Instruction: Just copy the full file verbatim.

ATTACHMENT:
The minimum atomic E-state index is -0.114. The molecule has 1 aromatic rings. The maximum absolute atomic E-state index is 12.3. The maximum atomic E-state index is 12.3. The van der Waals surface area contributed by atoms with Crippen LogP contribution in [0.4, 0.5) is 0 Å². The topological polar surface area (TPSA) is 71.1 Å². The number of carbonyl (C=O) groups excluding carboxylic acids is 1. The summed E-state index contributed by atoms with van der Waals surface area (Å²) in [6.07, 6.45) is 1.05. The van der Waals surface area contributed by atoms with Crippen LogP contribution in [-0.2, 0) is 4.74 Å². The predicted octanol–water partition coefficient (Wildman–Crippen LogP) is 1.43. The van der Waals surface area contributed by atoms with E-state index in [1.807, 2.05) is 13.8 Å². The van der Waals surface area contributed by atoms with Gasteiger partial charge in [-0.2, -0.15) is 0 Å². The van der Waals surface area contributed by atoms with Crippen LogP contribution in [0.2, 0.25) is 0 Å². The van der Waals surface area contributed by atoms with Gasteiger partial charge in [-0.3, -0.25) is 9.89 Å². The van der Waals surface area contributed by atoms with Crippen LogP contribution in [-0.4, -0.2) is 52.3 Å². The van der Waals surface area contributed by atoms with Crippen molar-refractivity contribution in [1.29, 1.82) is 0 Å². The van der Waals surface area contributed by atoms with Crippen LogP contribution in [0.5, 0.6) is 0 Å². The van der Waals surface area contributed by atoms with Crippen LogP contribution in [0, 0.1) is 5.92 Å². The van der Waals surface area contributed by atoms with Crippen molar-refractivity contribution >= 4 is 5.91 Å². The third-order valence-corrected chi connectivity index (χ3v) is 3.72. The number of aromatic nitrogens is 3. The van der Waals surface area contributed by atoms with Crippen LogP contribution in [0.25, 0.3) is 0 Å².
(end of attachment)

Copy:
The minimum atomic E-state index is -0.114. The molecule has 1 aromatic rings. The maximum absolute atomic E-state index is 12.3. The maximum atomic E-state index is 12.3. The van der Waals surface area contributed by atoms with Crippen LogP contribution in [0.4, 0.5) is 0 Å². The topological polar surface area (TPSA) is 71.1 Å². The number of carbonyl (C=O) groups excluding carboxylic acids is 1. The summed E-state index contributed by atoms with van der Waals surface area (Å²) in [6.07, 6.45) is 1.05. The van der Waals surface area contributed by atoms with Crippen LogP contribution in [-0.2, 0) is 4.74 Å². The predicted octanol–water partition coefficient (Wildman–Crippen LogP) is 1.43. The van der Waals surface area contributed by atoms with E-state index in [1.807, 2.05) is 13.8 Å². The van der Waals surface area contributed by atoms with Gasteiger partial charge in [-0.2, -0.15) is 0 Å². The van der Waals surface area contributed by atoms with Crippen LogP contribution in [0.2, 0.25) is 0 Å². The van der Waals surface area contributed by atoms with Gasteiger partial charge in [-0.3, -0.25) is 9.89 Å². The van der Waals surface area contributed by atoms with Crippen LogP contribution in [-0.4, -0.2) is 52.3 Å². The van der Waals surface area contributed by atoms with Crippen molar-refractivity contribution in [1.29, 1.82) is 0 Å². The van der Waals surface area contributed by atoms with Crippen LogP contribution in [0.5, 0.6) is 0 Å². The van der Waals surface area contributed by atoms with Crippen LogP contribution in [0, 0.1) is 5.92 Å². The van der Waals surface area contributed by atoms with Crippen molar-refractivity contribution >= 4 is 5.91 Å². The third-order valence-corrected chi connectivity index (χ3v) is 3.72. The number of aromatic nitrogens is 3. The van der Waals surface area contributed by atoms with Crippen LogP contribution in [0.25, 0.3) is 0 Å².